This example configuration controls access to a private (masqueraded) network. It permits access to a variety of services on the boundary machine, a scheme that is frowned on by some security gurus, but which is a comfortable tradeoff between an unprotected network and an expensive multi-box firewall protection system.
The actual configuration file, without all the explanatory material in it can be retrieved here. Iptables comes with some support programs to save and restore the rulesets; these are called iptables-save and iptables-restore. These programs use a shortened form of the command strings that would actually be used if you typed all the commands in yourself. That format is what is used here.
Iptables handles packets that would start a new connection by consulting its nat table. Such packets are either TCP packets with the SYN flag set, or UDP packets that have not been preceded by similar ones recently. Address translation works by making packets that will leave the private network all appear as though they came from the boundary machine. Then when a reply arrives, it will be re-translated by the boundary machine and routed to the requestor. To preserve the chance for computers on the private network to talk with the boundary machine, this translation must not occur until after routing, so that anything destined for the boundary machine is left alone. Note that we specify both that the packet came from a private network address, and that it is routed out on eth1, the interface to the public Internet.
*nat :PREROUTING ACCEPT [0:0] :POSTROUTING ACCEPT [0:0] :OUTPUT ACCEPT [0:0] -A POSTROUTING -o eth1 -s 192.168.1.0/255.255.255.0 -j SNAT --to-source 18.104.22.168 COMMIT
The next thing we do is set up default policies for the filtering chains. We set the INPUT and FORWARD policies to DROP, because we want to allow only those packets that correspond to traffic that we explicitly allow. Recall that the INPUT rules are only consulted for packets that are destined for the boundary machine, and the FORWARD rules are only consulted for packets that are to be routed through the boundary.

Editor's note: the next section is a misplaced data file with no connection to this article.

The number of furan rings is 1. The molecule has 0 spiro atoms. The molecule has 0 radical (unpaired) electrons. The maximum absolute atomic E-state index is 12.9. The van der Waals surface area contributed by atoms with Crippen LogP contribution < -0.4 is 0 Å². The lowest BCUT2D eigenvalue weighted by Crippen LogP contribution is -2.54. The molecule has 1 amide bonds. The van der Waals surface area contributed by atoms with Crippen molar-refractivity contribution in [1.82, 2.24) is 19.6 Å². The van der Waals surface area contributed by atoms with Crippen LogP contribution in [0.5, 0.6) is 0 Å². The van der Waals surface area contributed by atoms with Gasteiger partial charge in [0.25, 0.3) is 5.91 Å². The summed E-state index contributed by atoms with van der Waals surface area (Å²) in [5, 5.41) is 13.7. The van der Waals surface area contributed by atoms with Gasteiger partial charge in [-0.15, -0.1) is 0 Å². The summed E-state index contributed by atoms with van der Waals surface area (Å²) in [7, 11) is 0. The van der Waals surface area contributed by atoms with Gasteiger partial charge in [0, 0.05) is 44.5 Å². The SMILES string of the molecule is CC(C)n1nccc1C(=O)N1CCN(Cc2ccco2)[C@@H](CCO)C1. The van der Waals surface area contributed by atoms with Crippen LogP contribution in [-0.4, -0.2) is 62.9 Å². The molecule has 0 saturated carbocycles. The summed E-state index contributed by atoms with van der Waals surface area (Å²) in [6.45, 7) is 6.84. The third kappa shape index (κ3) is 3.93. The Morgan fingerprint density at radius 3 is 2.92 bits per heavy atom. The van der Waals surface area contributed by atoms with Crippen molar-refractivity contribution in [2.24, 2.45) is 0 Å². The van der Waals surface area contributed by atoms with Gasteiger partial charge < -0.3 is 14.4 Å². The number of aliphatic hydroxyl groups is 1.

*filter :INPUT DROP [0:0] :FORWARD DROP [0:0] :OUTPUT ACCEPT [0:0]
These rulesets will be filled in step 6, below.
:ICMP-CHK - [0:0] :UDP-CHK - [0:0] :TCP-CHK - [0:0] :TCP-SYN - [0:0]
These rules not only make the checking easier to understand, but also increase the efficiency of the checking process for each packet. The first step is to allow local traffic, both on the loopback interface (within the boundary machine), and arriving on the private-side ethernet interface. Then we must check the packets arriving from the public Internet. Since most traffic is TCP, those are separated out first, and are never subjected to the rules for other protocols. Similarly, UDP packets only have to suffer through one TCP rule (which they flunk) before they are properly directed to the right ruleset. Since ICMP messages are the least frequent, they are handled last; any other packets that appear are merely logged and then dropped (because of the INPUT chain policy).
-A INPUT -i lo -j ACCEPT -A INPUT -i eth0 -j ACCEPT -A INPUT -p tcp -j TCP-CHK -A INPUT -p udp -j UDP-CHK -A INPUT -p icmp -j ICMP-CHK -A INPUT -j LOG --log-prefix INPT:
Generally, we do not want to allow external sources to initiate connections with machines behind our firewall. But if a machine behind the firewall initiates a connection, we want to allow that. For TCP, the connection setup takes three steps: a request from the initiator, an acknowledgment from the responder (telling the initiator that the connection is set up), and a reply from the initiator letting the responder know that the connection is established both ways.
The first connection packet is handled by the rule in the nat table, which sets up the necessary address translation, and then passes the initial connect packet out onto the Internet. The second step, the reply from an external source, is checked by the second rule below. Once these two packets have passed through the boundary machine, the connection becomes ESTABLISHED, and further packets belonging to this connection are handled by the third rule below.